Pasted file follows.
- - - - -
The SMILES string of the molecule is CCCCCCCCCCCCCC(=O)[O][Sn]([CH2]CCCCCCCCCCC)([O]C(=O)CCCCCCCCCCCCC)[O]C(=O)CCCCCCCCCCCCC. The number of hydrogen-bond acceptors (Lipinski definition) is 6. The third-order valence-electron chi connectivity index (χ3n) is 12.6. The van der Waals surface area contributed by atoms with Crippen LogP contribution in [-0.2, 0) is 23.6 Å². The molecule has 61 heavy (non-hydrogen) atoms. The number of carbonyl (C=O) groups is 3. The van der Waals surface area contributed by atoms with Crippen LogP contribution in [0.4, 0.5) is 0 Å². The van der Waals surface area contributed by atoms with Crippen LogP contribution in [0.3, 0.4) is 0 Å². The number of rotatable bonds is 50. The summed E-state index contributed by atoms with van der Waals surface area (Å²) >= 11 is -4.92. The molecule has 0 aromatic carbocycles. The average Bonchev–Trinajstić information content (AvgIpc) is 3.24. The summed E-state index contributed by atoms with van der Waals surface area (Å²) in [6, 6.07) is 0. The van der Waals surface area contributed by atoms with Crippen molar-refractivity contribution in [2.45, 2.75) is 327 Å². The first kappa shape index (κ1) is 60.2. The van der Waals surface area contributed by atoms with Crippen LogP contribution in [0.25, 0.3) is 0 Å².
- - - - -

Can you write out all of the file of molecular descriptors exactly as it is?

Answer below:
The SMILES string of the molecule is CCCCCCCCCCCCCC(=O)[O][Sn]([CH2]CCCCCCCCCCC)([O]C(=O)CCCCCCCCCCCCC)[O]C(=O)CCCCCCCCCCCCC. The number of hydrogen-bond acceptors (Lipinski definition) is 6. The third-order valence-electron chi connectivity index (χ3n) is 12.6. The van der Waals surface area contributed by atoms with Crippen LogP contribution in [-0.2, 0) is 23.6 Å². The molecule has 61 heavy (non-hydrogen) atoms. The number of carbonyl (C=O) groups is 3. The van der Waals surface area contributed by atoms with Crippen LogP contribution in [0.4, 0.5) is 0 Å². The van der Waals surface area contributed by atoms with Crippen LogP contribution in [0.3, 0.4) is 0 Å². The number of rotatable bonds is 50. The summed E-state index contributed by atoms with van der Waals surface area (Å²) >= 11 is -4.92. The molecule has 0 aromatic carbocycles. The average Bonchev–Trinajstić information content (AvgIpc) is 3.24. The summed E-state index contributed by atoms with van der Waals surface area (Å²) in [6, 6.07) is 0. The van der Waals surface area contributed by atoms with Crippen molar-refractivity contribution in [2.45, 2.75) is 327 Å². The first kappa shape index (κ1) is 60.2. The van der Waals surface area contributed by atoms with Crippen LogP contribution in [0.25, 0.3) is 0 Å².